On November 11, the Europe that slaughtered a third of our people is expected to go on the warpath against us again and overtly by issuing its labeling guidelines. Our products are to be tagged – not with the proud “Made in Israel” logo, but with some symbol selectively identifying products made in parts of our homeland not yet included within the acknowledged borders of the state.
It is ironic that during the Holocaust, the stormtroopers marauded while singing “Today we own Germany, tomorrow the world.”
I suggest that we put two proud labels of our own on these products: 1) “Made in the Land of Israel” and 2) “Not for anti-Semites.”
On the night of November 9, 1938, amid the deafening sounds of gunshots, the smashing of glass and the cries of mobs rioting and looting Jewish areas, Isaac Swartz, a young boy of 14, risked his life to douse a bonfire full of Torah scrolls, prayer shawls, prayer books and other Jewish artifacts that Nazi soldiers had set aflame in a square in Hamburg. He managed to rescue a single Torah scroll.
Seventy-seven years later, at this year’s annual National Jewish Retreat, held in August in Washington, DC, we celebrated the rededication of Isaac’s scroll, the self-sacrifice it represents and the revival of Jewish life and Torah study from the ashes of the Holocaust.
All 600,000 letters in the scroll were inspected and repaired, although one can still smell the smoke in the parchment.
On Shabbat at the retreat, 1,250 people witnessed the reading of this Torah. The son of a boy who experienced Kristallnacht took the Torah from the ark, and returned it at the end of the service.
In the darkest of times, the Jewish people still find tikva, the Hebrew word for hope. Please light a candle tonight in memory of this event. The Jewish people can illuminate the darkness one candle at a time.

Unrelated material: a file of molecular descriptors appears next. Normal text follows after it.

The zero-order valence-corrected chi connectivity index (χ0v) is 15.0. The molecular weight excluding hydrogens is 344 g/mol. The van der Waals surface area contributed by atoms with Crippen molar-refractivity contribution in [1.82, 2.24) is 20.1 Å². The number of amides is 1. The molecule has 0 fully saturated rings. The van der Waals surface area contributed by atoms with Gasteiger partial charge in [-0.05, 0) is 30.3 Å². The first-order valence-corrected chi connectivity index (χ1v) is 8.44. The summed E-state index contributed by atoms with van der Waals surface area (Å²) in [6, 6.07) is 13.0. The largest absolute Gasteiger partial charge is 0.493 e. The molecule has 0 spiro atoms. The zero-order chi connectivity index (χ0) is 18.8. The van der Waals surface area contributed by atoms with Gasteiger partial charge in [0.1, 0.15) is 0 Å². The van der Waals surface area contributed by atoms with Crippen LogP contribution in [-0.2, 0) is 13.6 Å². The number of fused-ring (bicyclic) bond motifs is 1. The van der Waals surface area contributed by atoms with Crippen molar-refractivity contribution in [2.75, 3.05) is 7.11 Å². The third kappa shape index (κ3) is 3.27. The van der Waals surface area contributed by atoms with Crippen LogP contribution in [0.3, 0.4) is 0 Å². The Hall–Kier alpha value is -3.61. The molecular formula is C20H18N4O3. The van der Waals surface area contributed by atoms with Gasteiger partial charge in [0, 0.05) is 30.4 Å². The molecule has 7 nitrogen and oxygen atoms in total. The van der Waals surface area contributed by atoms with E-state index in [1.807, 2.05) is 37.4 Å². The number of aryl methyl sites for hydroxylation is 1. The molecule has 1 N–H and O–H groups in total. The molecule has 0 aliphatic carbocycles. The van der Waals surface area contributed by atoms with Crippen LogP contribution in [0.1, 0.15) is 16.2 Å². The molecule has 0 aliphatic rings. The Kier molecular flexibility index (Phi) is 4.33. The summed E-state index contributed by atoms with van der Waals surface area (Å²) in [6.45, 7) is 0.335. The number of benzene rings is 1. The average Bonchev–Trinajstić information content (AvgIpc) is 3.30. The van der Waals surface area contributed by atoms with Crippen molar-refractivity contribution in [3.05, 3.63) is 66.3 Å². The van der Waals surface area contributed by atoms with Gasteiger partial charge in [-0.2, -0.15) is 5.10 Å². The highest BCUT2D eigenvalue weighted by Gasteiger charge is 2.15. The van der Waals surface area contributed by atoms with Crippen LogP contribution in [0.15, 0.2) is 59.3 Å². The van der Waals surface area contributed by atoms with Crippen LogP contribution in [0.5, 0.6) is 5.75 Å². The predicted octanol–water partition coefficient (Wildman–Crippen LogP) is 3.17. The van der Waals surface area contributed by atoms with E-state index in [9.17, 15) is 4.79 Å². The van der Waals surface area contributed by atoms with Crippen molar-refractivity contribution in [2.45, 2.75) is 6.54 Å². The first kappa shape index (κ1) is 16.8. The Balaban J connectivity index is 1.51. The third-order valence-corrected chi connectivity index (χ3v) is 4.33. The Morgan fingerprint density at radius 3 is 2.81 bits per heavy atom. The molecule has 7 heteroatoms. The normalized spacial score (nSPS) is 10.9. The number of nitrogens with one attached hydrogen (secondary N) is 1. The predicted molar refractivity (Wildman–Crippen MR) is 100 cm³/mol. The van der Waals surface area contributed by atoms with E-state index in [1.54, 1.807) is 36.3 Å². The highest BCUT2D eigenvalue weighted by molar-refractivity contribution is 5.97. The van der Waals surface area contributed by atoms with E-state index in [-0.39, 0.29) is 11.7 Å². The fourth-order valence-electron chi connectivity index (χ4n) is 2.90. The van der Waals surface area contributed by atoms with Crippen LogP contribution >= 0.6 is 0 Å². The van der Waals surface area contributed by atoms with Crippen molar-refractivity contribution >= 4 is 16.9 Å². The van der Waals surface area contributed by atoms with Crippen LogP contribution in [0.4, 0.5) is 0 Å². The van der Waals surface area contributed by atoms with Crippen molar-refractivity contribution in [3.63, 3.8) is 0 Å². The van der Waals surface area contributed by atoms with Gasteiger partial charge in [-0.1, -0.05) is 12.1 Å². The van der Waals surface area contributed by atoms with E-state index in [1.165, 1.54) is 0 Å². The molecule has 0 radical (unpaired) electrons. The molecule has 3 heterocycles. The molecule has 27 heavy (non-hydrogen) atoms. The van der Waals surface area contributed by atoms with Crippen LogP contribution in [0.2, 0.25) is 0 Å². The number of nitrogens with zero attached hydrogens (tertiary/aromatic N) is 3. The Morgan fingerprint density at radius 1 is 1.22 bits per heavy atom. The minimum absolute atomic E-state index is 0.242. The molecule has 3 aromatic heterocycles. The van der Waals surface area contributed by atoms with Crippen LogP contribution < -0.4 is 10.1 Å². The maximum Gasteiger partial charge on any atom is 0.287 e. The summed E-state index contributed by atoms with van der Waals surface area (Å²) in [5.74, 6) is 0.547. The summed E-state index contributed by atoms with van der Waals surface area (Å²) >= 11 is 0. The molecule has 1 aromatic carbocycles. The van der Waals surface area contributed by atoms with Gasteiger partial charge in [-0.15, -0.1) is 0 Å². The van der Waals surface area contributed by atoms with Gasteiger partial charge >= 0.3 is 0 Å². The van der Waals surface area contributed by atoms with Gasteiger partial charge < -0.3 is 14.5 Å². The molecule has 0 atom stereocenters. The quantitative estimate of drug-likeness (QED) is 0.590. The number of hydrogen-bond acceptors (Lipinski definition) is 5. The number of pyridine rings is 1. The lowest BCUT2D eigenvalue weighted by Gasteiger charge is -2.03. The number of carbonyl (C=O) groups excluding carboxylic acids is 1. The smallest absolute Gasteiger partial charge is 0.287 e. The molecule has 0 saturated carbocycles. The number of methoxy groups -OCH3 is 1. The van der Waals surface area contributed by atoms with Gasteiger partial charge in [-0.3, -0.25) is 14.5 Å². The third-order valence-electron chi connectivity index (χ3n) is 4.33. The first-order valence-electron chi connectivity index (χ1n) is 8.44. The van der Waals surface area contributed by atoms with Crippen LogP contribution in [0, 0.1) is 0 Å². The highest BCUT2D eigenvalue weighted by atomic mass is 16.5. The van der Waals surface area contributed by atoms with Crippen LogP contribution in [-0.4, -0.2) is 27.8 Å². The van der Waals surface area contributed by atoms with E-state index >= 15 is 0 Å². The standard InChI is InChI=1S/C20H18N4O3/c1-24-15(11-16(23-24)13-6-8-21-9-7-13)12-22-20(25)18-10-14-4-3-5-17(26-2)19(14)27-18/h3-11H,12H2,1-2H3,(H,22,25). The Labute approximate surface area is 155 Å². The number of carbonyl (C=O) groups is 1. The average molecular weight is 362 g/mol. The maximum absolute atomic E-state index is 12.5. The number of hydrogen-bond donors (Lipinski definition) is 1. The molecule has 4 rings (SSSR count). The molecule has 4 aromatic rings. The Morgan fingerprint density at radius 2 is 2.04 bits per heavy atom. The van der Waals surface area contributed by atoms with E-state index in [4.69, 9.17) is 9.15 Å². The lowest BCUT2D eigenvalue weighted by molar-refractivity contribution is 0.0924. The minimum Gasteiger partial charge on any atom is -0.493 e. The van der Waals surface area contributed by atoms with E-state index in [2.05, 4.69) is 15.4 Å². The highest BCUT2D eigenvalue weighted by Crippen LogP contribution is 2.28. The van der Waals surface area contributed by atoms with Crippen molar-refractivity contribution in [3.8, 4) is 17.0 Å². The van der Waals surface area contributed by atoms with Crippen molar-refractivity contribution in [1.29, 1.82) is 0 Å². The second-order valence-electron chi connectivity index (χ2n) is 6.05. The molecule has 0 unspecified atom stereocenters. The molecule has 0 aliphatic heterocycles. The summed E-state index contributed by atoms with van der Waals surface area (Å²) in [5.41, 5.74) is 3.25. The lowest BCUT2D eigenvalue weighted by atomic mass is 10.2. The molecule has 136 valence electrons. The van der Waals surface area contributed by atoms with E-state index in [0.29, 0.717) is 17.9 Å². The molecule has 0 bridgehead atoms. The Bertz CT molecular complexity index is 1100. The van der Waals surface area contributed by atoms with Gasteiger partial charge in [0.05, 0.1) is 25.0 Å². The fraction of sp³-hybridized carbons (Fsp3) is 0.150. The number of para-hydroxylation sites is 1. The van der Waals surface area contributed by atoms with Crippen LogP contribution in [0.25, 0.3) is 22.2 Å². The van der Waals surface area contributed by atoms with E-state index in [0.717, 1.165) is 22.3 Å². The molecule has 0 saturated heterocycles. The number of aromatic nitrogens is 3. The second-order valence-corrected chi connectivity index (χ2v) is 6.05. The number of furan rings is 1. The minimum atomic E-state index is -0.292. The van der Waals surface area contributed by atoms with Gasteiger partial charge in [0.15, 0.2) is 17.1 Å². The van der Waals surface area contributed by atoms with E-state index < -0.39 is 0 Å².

Wallingford, Connecticut
Editorial distortions
Your editorial “Terrorism, not terror” (October 29) has several unforgivable distortions that raise serious doubts about the objectivity of the writer.
An editorial that justly portrays the murderous intentions and actions of the Palestinians and then devotes half of its content to the supposed sins of Jews, settlers, rabbis and crazies leaves the definite impression that there is moral equivalency between the two sides of the Arab-Israeli conflict. This is one of the major distortions that have already been adopted by the UN, the US and, above all, the murderous terrorists themselves.
It must be made quite clear to all that although we have some extremists in our midst, the murder of innocent Arabs never was and never will be part of our national program. It does not appear in our textbooks. We do not preach it in our synagogues.
We do not name streets or stadiums after our terrorists. There is no Jewish mother praying for the death of her son in order to reward him with the services of heavenly virgins.
Not only do our people not joyfully celebrate the ugly acts of our miscreants, there is overwhelming national and individual condemnation of their behavior.
Another distortion in the editorial is the identification of the masked attacker of Rabbi Arik Ascherman as a “knife-wielding settler” when it is still unknown who the attacker was. It would be equally unjustified to distort the presence Rabbi Ascherman at the scene for the purpose of aiding Arabs in their attacks against Jewish farmers.
The most disgraceful and unforgivable distortion, however, is that your editorial contains completely unsubstantiated accusations against the government, settlers and the IDF.
These distortions all add fuel to the unconstrained hatred that surrounds our beleaguered state.
Petah Tikva